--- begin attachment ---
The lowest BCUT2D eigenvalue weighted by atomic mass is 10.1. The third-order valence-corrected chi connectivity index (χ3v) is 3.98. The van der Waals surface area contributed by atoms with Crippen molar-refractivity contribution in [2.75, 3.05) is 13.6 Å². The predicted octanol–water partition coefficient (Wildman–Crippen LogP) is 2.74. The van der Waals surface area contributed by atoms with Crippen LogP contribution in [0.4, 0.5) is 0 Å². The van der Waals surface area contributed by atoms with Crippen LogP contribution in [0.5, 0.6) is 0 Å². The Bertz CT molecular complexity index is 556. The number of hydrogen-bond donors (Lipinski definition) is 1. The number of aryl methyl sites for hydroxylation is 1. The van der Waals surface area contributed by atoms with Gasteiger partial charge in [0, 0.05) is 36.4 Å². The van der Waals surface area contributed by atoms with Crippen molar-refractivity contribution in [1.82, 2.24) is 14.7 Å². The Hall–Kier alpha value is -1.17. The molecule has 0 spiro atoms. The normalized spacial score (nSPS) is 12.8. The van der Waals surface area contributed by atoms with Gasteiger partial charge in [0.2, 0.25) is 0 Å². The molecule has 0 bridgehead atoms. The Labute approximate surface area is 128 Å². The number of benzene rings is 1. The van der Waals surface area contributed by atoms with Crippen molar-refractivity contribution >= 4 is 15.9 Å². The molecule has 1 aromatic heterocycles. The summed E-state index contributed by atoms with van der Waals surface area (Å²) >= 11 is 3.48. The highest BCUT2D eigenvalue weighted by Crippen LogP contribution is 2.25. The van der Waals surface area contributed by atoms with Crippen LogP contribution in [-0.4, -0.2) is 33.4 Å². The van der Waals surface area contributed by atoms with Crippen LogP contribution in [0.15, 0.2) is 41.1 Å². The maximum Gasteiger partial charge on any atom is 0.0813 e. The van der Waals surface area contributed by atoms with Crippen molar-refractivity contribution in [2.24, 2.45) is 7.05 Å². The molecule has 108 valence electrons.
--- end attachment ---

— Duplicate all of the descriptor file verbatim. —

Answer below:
The lowest BCUT2D eigenvalue weighted by atomic mass is 10.1. The third-order valence-corrected chi connectivity index (χ3v) is 3.98. The van der Waals surface area contributed by atoms with Crippen molar-refractivity contribution in [2.75, 3.05) is 13.6 Å². The predicted octanol–water partition coefficient (Wildman–Crippen LogP) is 2.74. The van der Waals surface area contributed by atoms with Crippen LogP contribution in [0.4, 0.5) is 0 Å². The van der Waals surface area contributed by atoms with Crippen LogP contribution in [0.5, 0.6) is 0 Å². The Bertz CT molecular complexity index is 556. The number of hydrogen-bond donors (Lipinski definition) is 1. The number of aryl methyl sites for hydroxylation is 1. The van der Waals surface area contributed by atoms with Gasteiger partial charge in [0, 0.05) is 36.4 Å². The van der Waals surface area contributed by atoms with Crippen molar-refractivity contribution in [1.82, 2.24) is 14.7 Å². The Hall–Kier alpha value is -1.17. The molecule has 0 spiro atoms. The normalized spacial score (nSPS) is 12.8. The van der Waals surface area contributed by atoms with Gasteiger partial charge in [0.2, 0.25) is 0 Å². The molecule has 0 bridgehead atoms. The Labute approximate surface area is 128 Å². The number of benzene rings is 1. The van der Waals surface area contributed by atoms with Crippen molar-refractivity contribution >= 4 is 15.9 Å². The molecule has 1 aromatic heterocycles. The summed E-state index contributed by atoms with van der Waals surface area (Å²) >= 11 is 3.48. The highest BCUT2D eigenvalue weighted by Crippen LogP contribution is 2.25. The van der Waals surface area contributed by atoms with Crippen LogP contribution in [-0.4, -0.2) is 33.4 Å². The van der Waals surface area contributed by atoms with Crippen LogP contribution in [0.15, 0.2) is 41.1 Å². The maximum Gasteiger partial charge on any atom is 0.0813 e. The van der Waals surface area contributed by atoms with Crippen molar-refractivity contribution in [2.24, 2.45) is 7.05 Å². The molecule has 108 valence electrons.